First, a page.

I went forth believing (still) that working in academia was possible, is possible, will be possible. That proved to be correct as well. I am there now.

All of these assumptions, on both sides of the academic and applied continuum, proved correct. None of it contradicted anything. I am a husband, first and foremost. I am a working professional across several, often disparate, fields. I work in theoretical abstractions and pragmatic development. I research many things. I teach. I pursue research that is smiled upon favorably. I sometimes pursue research even though it has no chance whatsoever of ever positively impacting my career. I write that way still, as a balance between the two. With whimsical curiosity. I choose to cross-pollinate deliberately and conscientiously. I still am looking for the unifying dynamic across all this. I monitor myself to know when I am thriving and when I am fatiguing. I adjust accordingly (if not efficiently). I am a work in progress. As it should be.

And I would give up one for the other if the situation demanded it. My heart wants one more than the other. Yet if barred from one, I know that the other will have my industry. I will bring value to my community, whichever one or many it might be. I am too young to give up on any of my dreams, passions, or talents, however disparate. I am too old to not distinguish the appearance and the reality in pursuing them (and when that appearance and reality are one in the same). I am too optimistic to not believe that all of this will generate something of worth. So I continue down the disparate line.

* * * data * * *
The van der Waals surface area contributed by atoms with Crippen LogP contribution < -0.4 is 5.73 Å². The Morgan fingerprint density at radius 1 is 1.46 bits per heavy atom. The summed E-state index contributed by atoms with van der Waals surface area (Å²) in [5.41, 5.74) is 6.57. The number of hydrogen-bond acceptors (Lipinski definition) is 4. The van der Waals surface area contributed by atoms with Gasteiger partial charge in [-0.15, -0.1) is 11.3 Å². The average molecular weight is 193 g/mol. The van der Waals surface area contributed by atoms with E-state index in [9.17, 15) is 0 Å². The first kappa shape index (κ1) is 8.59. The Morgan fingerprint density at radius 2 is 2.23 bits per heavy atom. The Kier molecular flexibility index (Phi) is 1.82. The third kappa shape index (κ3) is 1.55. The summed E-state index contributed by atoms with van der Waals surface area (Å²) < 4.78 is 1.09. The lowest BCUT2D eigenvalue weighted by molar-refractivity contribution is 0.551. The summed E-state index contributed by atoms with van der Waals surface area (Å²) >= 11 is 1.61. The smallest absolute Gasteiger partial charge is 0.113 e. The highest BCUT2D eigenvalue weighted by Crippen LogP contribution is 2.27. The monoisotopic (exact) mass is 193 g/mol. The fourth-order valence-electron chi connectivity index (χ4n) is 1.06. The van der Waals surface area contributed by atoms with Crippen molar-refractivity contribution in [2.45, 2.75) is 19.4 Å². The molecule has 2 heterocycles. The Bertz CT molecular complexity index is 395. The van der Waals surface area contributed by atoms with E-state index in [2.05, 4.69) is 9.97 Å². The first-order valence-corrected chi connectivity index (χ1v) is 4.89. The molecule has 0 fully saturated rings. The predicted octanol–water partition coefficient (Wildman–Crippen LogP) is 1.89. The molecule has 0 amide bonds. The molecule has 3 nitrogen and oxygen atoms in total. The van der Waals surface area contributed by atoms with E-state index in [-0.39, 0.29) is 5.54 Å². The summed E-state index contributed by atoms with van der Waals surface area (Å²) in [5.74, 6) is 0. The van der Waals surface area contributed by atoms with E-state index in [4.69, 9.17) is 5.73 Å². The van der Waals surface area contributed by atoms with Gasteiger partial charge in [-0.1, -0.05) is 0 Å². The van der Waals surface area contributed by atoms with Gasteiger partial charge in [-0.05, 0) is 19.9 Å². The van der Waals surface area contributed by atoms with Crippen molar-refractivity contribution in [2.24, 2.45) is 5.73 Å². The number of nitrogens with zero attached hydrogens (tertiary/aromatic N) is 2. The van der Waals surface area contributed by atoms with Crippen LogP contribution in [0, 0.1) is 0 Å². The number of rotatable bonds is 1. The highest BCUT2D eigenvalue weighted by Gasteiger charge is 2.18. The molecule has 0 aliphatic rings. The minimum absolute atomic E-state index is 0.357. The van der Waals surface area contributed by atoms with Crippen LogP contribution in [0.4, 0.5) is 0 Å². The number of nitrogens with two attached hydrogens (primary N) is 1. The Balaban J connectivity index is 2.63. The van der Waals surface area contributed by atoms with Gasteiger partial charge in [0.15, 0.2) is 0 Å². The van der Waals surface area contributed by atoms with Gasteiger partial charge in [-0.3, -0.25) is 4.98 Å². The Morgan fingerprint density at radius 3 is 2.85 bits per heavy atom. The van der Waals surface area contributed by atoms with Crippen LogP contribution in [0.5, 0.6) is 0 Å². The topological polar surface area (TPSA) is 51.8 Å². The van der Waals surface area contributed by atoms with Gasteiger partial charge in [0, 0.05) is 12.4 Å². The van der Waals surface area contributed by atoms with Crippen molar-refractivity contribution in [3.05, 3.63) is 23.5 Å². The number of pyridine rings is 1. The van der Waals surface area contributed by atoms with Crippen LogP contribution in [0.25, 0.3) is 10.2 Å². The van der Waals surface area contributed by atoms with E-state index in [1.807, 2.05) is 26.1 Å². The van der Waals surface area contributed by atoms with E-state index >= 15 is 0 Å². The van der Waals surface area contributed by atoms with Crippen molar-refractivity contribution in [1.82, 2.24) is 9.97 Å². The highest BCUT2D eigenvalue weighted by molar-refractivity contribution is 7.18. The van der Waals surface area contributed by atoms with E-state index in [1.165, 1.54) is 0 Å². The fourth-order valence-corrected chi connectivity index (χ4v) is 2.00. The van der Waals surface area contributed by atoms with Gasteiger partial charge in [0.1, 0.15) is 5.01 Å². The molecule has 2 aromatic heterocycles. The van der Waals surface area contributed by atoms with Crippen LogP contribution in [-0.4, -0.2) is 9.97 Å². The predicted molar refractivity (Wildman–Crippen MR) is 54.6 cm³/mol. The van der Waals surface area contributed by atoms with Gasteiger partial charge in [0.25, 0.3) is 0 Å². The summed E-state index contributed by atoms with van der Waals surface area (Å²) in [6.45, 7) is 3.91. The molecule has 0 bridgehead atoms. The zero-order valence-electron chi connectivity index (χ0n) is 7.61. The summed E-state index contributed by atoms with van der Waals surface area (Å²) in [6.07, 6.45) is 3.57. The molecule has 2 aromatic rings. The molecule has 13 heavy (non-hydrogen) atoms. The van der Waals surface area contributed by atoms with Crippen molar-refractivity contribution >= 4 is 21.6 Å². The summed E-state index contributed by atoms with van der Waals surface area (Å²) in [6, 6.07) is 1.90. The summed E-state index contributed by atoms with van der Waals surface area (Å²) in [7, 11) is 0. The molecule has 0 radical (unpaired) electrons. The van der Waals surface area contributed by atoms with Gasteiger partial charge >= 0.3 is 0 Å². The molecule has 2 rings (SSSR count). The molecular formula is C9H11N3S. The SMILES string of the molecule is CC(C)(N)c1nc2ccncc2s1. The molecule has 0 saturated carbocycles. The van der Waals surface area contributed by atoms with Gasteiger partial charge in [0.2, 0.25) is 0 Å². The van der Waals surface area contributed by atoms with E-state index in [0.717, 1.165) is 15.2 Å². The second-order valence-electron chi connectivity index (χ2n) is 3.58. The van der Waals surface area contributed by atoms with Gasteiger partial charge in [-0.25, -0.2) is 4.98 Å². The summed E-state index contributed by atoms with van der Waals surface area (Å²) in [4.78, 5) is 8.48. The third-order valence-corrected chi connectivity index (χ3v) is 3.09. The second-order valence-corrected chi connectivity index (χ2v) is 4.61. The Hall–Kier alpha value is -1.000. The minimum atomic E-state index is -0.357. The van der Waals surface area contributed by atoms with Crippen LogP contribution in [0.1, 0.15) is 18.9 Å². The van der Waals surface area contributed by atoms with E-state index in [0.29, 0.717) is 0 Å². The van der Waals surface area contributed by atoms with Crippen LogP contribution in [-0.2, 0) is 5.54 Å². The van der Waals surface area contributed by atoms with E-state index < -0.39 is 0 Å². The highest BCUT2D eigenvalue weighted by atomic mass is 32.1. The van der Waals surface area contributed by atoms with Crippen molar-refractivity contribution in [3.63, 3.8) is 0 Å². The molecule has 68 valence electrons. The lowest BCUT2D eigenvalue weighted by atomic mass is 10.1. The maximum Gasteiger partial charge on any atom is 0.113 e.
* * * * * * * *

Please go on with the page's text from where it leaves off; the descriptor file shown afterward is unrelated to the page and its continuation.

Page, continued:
By Michael Gallagher

My name is Michael Sean Gallagher. I am a Lecturer in Digital Education at the Centre for Research in Digital Education at the University of Edinburgh. I am Co-Founder and Director of Panoply Digital, a consultancy dedicated to ICT and mobile for development (M4D); we have worked with USAID, GSMA, UN Habitat, Cambridge University and more on education and development projects. I was a researcher on the Near Futures Teaching project, a project that explores how teaching at The University of Edinburgh unfold over the coming decades, as technology, social trends, patterns of mobility, new methods and new media continue to shift what it means to be at university. Previously, I was the Research Associate on the NERC, ESRC, and AHRC Global Challenges Research Fund sponsored GCRF Research for Emergency Aftershock Forecasting (REAR) project. I was an Assistant Professor at Hankuk University of Foreign Studies (한국외국어대학교) in Seoul, Korea. I have also completed a doctorate at University College London (formerly the independent Institute of Education, University of London) on mobile learning in the humanities in Korea.

8 thoughts on “Academic and Applied Identities: Exclusion and Overlap”
  1. Michael, thank you so much for this. And the timing! I feel like this a lot of the time, you just articulate it better than I do. On Saturday I’m going to be giving a presentation on urban design, in Japanese, to a group of professional Japanese architects and urban designers. It’s on research I did in San Diego last year, and that was heavily influenced by conversations with Dennis Dollens, you and others during the MSCDL. I’m actually referencing you in the presentation, which I’m planning to turn into a publishable paper.

    I’m 44. I’ve never published before, and it seems my mid-life identity crisis is to become an urban designer…sigh…we don’t make things easy for ourselves, do we? But I wouldn’t have it any other way either.

    1. That is great to hear, Bo! Well done on all counts, including the lengths necessary to transform as you have done as an expat. From my experience here in Korea, no small feat so congratulations to you. We don’t make it easy on ourselves for sure, but I think you understand as I do that is what makes it all so magical, particularly when fused with the expatness of it all. Seriously well done, Bo. Take a bow!